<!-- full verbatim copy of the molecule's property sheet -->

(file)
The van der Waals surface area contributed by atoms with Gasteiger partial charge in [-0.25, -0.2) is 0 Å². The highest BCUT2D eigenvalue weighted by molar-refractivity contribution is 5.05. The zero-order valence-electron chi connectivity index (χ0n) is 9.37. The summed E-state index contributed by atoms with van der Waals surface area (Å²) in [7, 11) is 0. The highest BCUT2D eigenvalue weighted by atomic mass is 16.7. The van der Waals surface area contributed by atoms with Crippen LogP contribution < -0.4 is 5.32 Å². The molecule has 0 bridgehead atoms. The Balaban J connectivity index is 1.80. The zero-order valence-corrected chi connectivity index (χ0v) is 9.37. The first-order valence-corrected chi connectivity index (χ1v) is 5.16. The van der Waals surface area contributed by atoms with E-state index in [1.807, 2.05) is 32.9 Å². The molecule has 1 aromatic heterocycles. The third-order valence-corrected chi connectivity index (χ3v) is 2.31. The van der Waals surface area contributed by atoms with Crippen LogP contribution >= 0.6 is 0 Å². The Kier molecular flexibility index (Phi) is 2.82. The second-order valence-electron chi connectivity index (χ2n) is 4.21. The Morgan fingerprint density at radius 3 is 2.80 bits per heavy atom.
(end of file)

The van der Waals surface area contributed by atoms with Gasteiger partial charge in [-0.25, -0.2) is 0 Å². The highest BCUT2D eigenvalue weighted by molar-refractivity contribution is 5.05. The zero-order valence-electron chi connectivity index (χ0n) is 9.37. The summed E-state index contributed by atoms with van der Waals surface area (Å²) in [7, 11) is 0. The highest BCUT2D eigenvalue weighted by atomic mass is 16.7. The van der Waals surface area contributed by atoms with Crippen LogP contribution < -0.4 is 5.32 Å². The molecule has 0 bridgehead atoms. The Balaban J connectivity index is 1.80. The zero-order valence-corrected chi connectivity index (χ0v) is 9.37. The first-order valence-corrected chi connectivity index (χ1v) is 5.16. The van der Waals surface area contributed by atoms with E-state index in [1.807, 2.05) is 32.9 Å². The molecule has 1 aromatic heterocycles. The third-order valence-corrected chi connectivity index (χ3v) is 2.31. The van der Waals surface area contributed by atoms with Crippen LogP contribution >= 0.6 is 0 Å². The Kier molecular flexibility index (Phi) is 2.82. The second-order valence-electron chi connectivity index (χ2n) is 4.21. The Morgan fingerprint density at radius 3 is 2.80 bits per heavy atom.